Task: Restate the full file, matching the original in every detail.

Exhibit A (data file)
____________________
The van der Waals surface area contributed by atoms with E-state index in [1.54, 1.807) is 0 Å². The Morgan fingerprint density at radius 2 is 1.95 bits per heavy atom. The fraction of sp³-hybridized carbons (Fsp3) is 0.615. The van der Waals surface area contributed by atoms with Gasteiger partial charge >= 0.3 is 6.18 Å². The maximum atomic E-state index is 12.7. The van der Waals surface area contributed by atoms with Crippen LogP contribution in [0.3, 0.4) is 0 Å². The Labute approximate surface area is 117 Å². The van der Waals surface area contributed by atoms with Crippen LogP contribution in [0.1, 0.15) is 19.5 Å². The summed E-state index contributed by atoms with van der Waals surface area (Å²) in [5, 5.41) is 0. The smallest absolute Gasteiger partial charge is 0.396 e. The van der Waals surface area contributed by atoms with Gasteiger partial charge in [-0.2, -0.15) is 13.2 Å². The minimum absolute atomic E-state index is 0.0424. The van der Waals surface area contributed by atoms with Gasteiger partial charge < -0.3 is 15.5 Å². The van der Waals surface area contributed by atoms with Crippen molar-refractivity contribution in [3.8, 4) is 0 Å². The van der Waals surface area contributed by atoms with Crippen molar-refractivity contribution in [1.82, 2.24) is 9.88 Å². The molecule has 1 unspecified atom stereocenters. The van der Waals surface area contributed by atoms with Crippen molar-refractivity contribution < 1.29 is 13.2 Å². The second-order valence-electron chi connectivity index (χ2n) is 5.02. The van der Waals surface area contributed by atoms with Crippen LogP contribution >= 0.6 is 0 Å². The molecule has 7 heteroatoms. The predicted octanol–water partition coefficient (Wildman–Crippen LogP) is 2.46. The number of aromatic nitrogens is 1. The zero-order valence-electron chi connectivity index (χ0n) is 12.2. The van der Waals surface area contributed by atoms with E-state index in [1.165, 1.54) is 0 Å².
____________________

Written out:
The van der Waals surface area contributed by atoms with E-state index in [1.54, 1.807) is 0 Å². The Morgan fingerprint density at radius 2 is 1.95 bits per heavy atom. The fraction of sp³-hybridized carbons (Fsp3) is 0.615. The van der Waals surface area contributed by atoms with Gasteiger partial charge >= 0.3 is 6.18 Å². The maximum atomic E-state index is 12.7. The van der Waals surface area contributed by atoms with Crippen LogP contribution in [0.3, 0.4) is 0 Å². The Labute approximate surface area is 117 Å². The van der Waals surface area contributed by atoms with Crippen LogP contribution in [0.1, 0.15) is 19.5 Å². The summed E-state index contributed by atoms with van der Waals surface area (Å²) in [5, 5.41) is 0. The smallest absolute Gasteiger partial charge is 0.396 e. The van der Waals surface area contributed by atoms with Gasteiger partial charge in [-0.2, -0.15) is 13.2 Å². The minimum absolute atomic E-state index is 0.0424. The van der Waals surface area contributed by atoms with Gasteiger partial charge < -0.3 is 15.5 Å². The van der Waals surface area contributed by atoms with Crippen molar-refractivity contribution in [3.8, 4) is 0 Å². The van der Waals surface area contributed by atoms with Crippen molar-refractivity contribution in [1.82, 2.24) is 9.88 Å². The molecule has 1 unspecified atom stereocenters. The van der Waals surface area contributed by atoms with Crippen molar-refractivity contribution < 1.29 is 13.2 Å². The second-order valence-electron chi connectivity index (χ2n) is 5.02. The van der Waals surface area contributed by atoms with Crippen LogP contribution >= 0.6 is 0 Å². The molecule has 7 heteroatoms. The predicted octanol–water partition coefficient (Wildman–Crippen LogP) is 2.46. The number of aromatic nitrogens is 1. The zero-order valence-electron chi connectivity index (χ0n) is 12.2. The van der Waals surface area contributed by atoms with E-state index in [1.165, 1.54) is 0 Å².